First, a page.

These options control various sorts of optimizations:
Optimize. Optimizing compilation takes somewhat more time, and a lot more memory for a large function.
Without “-O”, the compiler's goal is to reduce the cost of compilation and to make debugging produce the expected results. Statements are independent: if you stop the program with a breakpoint between statements, you can then assign a new value to any variable or change the program counter to any other statement in the function and get exactly the results you would expect from the source code.
Without “-O”, the compiler only allocates variables declared register in registers. The resulting compiled code is a little worse than produced by PCC without “-O”.
With “-O”, the compiler tries to reduce code size and execution time.
When you specify “-O”, the compiler turns on “-fthread-jumps” and “-fdefer-pop” on all machines. The compiler turns on “-fdelayed-branch” on machines that have delay slots, and “-fomit-frame-pointer” on machines that can support debugging even without a frame pointer. On some machines the compiler also turns on other flags.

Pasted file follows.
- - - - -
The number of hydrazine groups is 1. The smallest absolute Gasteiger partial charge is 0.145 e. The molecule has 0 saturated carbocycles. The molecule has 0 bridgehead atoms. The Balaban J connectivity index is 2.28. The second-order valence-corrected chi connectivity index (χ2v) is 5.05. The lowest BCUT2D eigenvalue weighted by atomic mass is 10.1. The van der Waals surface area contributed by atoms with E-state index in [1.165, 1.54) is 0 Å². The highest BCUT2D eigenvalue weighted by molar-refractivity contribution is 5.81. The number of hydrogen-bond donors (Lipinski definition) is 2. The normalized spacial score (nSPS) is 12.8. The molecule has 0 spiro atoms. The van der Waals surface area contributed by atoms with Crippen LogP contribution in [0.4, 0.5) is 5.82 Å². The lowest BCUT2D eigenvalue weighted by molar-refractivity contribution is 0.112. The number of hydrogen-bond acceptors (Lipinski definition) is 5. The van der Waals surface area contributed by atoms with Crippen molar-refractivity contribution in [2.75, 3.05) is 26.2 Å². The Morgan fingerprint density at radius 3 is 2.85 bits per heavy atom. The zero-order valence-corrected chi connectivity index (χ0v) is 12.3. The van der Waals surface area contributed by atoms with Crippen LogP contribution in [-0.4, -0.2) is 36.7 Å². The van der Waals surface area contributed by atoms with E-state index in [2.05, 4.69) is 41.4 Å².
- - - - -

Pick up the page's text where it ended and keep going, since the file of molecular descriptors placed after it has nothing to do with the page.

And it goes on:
Optimize even more. The compiler performs nearly all supported optimizations that do not involve a space-speed tradeoff. The compiler does not perform loop unrolling or function inlining when you specify “-O2”. As compared to “-O”, this option increases both compilation time and the performance of the generated code.
“-O2” turns on all optional optimizations except for loop unrolling and function inlining. It also turns on the “-fforce-mem” option on all machines and frame pointer elimination on machines where doing so does not interfere with debugging.
Optimize yet more. “-O3” turns on all optimizations specified by “-O2” and also turns on the “inline-functions” option.
Do not optimize.
If you use multiple “-O” options, with or without level numbers, the last such option is the one that is effective.